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Understanding Networks IT4GIS Keith T. Weber, GISP GIS Director.

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Presentation on theme: "Understanding Networks IT4GIS Keith T. Weber, GISP GIS Director."— Presentation transcript:

1 Understanding Networks IT4GIS Keith T. Weber, GISP GIS Director

2 Why is Networking Important? GIS has always been cursed with the need to use large files GISers have always acted as a community Sharing is normal

3 How to Facilitate Sharing… Floppy disks Bernouli disks Zip disks Jazz disks

4 In the beginning… There were floppy disks And the Sneaker Net

5 Then along came… Networks –Cabling that allowed computers to connect to one another –Token ring Developed by IBM Using coaxial cable –And then…

6 EthernetEthernet Developed by Xerox Uses Star-topology And twisted pair cabling

7 CablingCabling Twisted pair cabling can be either unshielded (UTP) or, Shielded IT4GIS will focus on UTP

8 CapabilitiesCapabilities Ethernet is described by its data rate and range For instance: 10Base-2 –10 (data rate, 10Mb/s) –Base (base band) –2 (range, 200 meter runs)

9 Ethernet and GIS Data rates are 10, 100, and 1000 –10 = 10 Mb/s Uses Cat 3 cabling –100 = 100 Mb/s, called Fast Ethernet Uses Cat 5 –1000 = 1 Gb/s Uses Cat 5E

10 Gigabit Ethernet Data rates of 1, 10, or 100 Gb/s 1 Gb/s is supported by Cat5E cabling –A good GIS workstation option –Gigabit to the desktop 10 Gb/s requires copper cabling 100 Gb/s requires fiber optic cabling

11 Ethernet and GIS Ranges are 2, 5, T –2 = ~ 200 m –5 = ~ 500 m –T = well… It stands for twisted pair. Cable testing tools will determine how long a run can be and still pass characteristics test (based on standards) Runs as long as 150 m can be used.

12 Whats Next… Wi-Fi (wireless-fidelity) Developed by Cisco, 3Com, Lucent, Nokia, and others Specs are described under the IEEE 802.11 group.

13 Advantages and Limitations of Wi-Fi for GIS Brain-storm Advantages –No cabling –Fairly inexpensive Disadvantages –Security –Traffic can congest at the 2.4 Ghz frequency –Size of transmission (bandwidth)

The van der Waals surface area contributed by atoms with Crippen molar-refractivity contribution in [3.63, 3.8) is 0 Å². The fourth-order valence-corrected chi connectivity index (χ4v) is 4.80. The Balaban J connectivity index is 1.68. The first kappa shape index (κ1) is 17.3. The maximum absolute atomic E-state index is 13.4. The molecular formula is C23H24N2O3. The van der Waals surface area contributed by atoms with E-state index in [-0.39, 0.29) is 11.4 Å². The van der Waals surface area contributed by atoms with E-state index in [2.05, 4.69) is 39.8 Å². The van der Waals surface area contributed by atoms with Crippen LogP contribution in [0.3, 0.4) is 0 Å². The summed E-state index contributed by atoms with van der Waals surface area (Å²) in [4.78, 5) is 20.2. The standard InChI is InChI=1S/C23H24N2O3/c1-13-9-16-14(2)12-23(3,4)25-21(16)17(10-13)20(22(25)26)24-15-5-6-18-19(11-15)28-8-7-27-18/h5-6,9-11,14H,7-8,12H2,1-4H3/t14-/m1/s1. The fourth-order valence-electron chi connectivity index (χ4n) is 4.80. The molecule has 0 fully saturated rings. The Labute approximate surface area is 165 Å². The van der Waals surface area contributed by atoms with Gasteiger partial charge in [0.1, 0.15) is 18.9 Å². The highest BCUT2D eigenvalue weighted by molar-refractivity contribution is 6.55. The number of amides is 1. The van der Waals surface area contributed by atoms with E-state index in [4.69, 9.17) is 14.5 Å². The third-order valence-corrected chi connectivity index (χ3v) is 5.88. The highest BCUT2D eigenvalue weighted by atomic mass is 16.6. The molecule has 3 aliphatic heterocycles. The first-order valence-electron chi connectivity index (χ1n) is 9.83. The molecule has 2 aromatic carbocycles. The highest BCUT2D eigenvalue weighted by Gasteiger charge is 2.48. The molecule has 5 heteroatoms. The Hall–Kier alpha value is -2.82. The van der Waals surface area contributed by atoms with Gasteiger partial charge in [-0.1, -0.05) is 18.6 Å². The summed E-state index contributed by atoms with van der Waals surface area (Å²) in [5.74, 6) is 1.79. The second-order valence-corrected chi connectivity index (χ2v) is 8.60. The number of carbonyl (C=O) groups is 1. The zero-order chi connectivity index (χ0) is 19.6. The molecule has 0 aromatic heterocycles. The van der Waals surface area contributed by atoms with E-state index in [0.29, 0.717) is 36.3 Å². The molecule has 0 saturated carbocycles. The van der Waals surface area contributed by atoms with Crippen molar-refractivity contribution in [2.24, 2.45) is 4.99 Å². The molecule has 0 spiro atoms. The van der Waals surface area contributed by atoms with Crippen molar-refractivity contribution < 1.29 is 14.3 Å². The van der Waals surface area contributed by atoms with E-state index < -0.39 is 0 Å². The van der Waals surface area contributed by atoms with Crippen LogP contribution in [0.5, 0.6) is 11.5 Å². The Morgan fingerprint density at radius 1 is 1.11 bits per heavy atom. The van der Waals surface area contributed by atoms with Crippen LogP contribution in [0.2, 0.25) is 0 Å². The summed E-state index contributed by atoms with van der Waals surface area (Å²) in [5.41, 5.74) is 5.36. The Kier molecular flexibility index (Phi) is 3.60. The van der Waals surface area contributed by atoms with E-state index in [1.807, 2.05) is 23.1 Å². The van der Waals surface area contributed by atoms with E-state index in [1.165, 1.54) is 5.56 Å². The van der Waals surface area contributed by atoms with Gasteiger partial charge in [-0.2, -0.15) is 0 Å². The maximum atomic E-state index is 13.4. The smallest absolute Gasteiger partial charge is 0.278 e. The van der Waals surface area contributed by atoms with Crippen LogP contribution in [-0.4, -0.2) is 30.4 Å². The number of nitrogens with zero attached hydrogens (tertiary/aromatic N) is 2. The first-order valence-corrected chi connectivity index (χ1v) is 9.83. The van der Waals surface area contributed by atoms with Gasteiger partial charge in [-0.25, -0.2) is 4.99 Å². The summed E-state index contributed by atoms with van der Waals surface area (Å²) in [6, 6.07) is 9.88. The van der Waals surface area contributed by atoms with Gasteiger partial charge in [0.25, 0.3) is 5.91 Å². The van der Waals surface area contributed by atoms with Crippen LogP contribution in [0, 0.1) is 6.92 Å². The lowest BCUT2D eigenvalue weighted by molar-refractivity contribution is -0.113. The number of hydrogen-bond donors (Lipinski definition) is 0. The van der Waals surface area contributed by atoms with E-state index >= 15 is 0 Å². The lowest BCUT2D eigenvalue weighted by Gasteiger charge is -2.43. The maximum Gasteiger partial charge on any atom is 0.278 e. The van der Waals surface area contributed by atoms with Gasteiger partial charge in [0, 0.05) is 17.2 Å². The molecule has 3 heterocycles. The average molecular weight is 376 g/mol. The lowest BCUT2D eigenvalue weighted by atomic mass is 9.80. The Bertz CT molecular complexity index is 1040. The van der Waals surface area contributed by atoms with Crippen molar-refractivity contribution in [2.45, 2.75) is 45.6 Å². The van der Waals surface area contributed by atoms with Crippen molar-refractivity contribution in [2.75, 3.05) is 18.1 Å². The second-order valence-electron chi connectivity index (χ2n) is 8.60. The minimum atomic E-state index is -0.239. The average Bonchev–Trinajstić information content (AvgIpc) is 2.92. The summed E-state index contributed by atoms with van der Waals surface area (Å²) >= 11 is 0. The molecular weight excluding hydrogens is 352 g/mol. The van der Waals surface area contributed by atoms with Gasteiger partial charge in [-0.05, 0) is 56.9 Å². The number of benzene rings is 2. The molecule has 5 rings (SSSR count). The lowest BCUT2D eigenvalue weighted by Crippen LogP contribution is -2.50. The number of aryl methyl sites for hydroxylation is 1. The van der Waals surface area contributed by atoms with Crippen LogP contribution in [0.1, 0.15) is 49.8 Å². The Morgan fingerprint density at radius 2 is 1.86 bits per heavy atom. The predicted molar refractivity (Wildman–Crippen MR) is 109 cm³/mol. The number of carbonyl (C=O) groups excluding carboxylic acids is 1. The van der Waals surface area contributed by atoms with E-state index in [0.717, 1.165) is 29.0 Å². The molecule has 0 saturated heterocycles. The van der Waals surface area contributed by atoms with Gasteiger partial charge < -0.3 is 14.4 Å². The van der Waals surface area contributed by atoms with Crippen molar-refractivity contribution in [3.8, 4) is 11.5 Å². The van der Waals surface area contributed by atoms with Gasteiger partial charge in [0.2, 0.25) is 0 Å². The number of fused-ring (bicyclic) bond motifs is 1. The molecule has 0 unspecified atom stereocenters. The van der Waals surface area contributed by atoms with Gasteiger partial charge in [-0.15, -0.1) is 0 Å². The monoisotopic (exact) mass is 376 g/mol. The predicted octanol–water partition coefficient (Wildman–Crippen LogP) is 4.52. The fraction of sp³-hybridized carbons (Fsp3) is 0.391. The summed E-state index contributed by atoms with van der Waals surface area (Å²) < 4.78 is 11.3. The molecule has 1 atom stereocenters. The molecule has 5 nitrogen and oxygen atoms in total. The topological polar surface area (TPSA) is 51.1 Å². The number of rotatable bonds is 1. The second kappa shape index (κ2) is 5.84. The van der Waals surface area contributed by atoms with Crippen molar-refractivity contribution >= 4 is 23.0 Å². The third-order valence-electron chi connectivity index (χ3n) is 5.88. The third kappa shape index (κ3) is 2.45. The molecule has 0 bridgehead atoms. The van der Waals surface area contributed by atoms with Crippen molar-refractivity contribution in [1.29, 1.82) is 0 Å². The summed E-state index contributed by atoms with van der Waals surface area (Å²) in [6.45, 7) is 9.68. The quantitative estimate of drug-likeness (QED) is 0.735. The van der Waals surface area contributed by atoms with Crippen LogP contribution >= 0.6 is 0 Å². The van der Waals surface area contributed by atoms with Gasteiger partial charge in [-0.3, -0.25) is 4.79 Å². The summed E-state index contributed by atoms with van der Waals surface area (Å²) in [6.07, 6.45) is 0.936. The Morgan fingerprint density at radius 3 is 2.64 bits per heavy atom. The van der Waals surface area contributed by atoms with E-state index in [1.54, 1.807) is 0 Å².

14 A Look at 802.11 B=11 Mb/s G=54.0 Mb/s N=200 Mb/s (2007), approved for 300 Mb/s –Operates at the 2.4Ghz or 5Ghz freq. Wireless broadband LightSquared and GPS How do these compare for GIS???

15 Getting Data from Here to There Recap… –We know something about the history of networks –We know about current Ethernet, Fast Ethernet, and Gigabit Ethernet technologies –We know about Wi-Fi capabilities These are the Data Link and Physical Layers, referred to as the Network Access Layer. But, how does the GIS Data get from here to there on the network…regardless of the type of network

16 Good Question! Packets and Protocols –TCP-IP is most common protocol 1. Network Access 2. InterNetworking 3. Transport 4. Application 1. Network Access

17 InterNetworking Layer Internet Protocol addressing –Currently IP v4 is in use. This is a 32bit system allowing 4.2B addresses. Example: –IP v 6 is new, 128-bit addressing. Allowing 2 128 addresses. Example: 00-B0-D0-86-BB-F7

18 Transport Layer TCP –Transmission Control Protocol –Phases of operation Establish connection Transfer data Terminate connection

19 Application Layer You know these well… –HTTP –SMTP –FTP

20 Wheres the Network Recap –We have now learned how the data moves in packets from our computer through the layers of the TCP-IP model onto the Internet But, wheres the Internet

21 The Internet Highway From your workstation LAN Backbone at the Point of Presence –AKA…ISP –AKA…PoP

22 Various Backbones Reduncy through –ARPANet –NSFNet –Abilene (I2) –National LambaRail Reduncy through –ARPANet –NSFNet –Abilene (I2) –National LambaRail

23 Undersea Fiber Optics

24 How Fast is Our Network Infrastructure? Globally? –US Average is 11 Mbps Nationally –Idaho is below average at 9.0 Mbps Visit to keep track

25 We could go on forever… For IT4GIS, we have gone far enough… But todays discussion of networks would not be complete without mention of the second-generation Internet, Web2.0

26 Web2.0Web2.0 Is not Internet2 Is not hardware Is not software Is…a whole new way that the Internet is used. –Participatory –Users are now prosumers instead of consumers

27 Participatory Web Examples: –Wikipedia –MySpace –Innocentive What will this mean for GIS?

28 Web 3.0 We will cover this in greater detail later in the semester For now, what is it?

29 GIS and the Web

30 Key Concepts Understand how data moves over a network Understand the importance of data rate for GIS applications. Watch the potential of wireless for GIS Understand the roles of the various layers within the TCP-IP model Understand new terminology like PoP and GigaPoP The network is typically the bottleneck for GIS Contemplate the affect of Web2.0

31 Questions…Questions… Get ready for the 2-minute write

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